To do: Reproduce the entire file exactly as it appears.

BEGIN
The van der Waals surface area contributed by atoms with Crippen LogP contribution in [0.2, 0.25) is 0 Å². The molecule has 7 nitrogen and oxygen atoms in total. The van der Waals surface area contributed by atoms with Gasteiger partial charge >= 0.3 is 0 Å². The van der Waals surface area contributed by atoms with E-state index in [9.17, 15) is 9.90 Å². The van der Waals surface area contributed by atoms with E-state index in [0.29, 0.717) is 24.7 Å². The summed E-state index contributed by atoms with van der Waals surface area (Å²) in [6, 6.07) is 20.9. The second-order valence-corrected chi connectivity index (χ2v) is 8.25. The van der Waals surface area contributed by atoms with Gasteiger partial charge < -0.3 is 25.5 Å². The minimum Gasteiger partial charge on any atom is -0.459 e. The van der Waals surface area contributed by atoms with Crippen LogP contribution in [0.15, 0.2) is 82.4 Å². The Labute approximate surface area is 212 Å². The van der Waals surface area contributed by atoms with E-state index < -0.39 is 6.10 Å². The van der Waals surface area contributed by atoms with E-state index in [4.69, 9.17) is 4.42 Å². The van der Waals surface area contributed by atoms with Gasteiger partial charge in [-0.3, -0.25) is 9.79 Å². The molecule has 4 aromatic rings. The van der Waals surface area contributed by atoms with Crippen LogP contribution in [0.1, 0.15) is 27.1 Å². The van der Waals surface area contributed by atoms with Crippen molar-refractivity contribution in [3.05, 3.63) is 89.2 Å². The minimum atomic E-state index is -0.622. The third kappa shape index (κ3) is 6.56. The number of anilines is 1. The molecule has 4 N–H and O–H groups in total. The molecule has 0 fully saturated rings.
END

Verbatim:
The van der Waals surface area contributed by atoms with Crippen LogP contribution in [0.2, 0.25) is 0 Å². The molecule has 7 nitrogen and oxygen atoms in total. The van der Waals surface area contributed by atoms with Gasteiger partial charge >= 0.3 is 0 Å². The van der Waals surface area contributed by atoms with E-state index in [9.17, 15) is 9.90 Å². The van der Waals surface area contributed by atoms with E-state index in [0.29, 0.717) is 24.7 Å². The summed E-state index contributed by atoms with van der Waals surface area (Å²) in [6, 6.07) is 20.9. The second-order valence-corrected chi connectivity index (χ2v) is 8.25. The van der Waals surface area contributed by atoms with Gasteiger partial charge < -0.3 is 25.5 Å². The minimum Gasteiger partial charge on any atom is -0.459 e. The van der Waals surface area contributed by atoms with Crippen LogP contribution in [0.15, 0.2) is 82.4 Å². The Labute approximate surface area is 212 Å². The van der Waals surface area contributed by atoms with E-state index < -0.39 is 6.10 Å². The van der Waals surface area contributed by atoms with E-state index in [4.69, 9.17) is 4.42 Å². The van der Waals surface area contributed by atoms with Gasteiger partial charge in [-0.3, -0.25) is 9.79 Å². The molecule has 4 aromatic rings. The van der Waals surface area contributed by atoms with Crippen LogP contribution in [0.1, 0.15) is 27.1 Å². The van der Waals surface area contributed by atoms with Crippen molar-refractivity contribution in [3.05, 3.63) is 89.2 Å². The minimum atomic E-state index is -0.622. The third kappa shape index (κ3) is 6.56. The number of anilines is 1. The molecule has 4 N–H and O–H groups in total. The molecule has 0 fully saturated rings.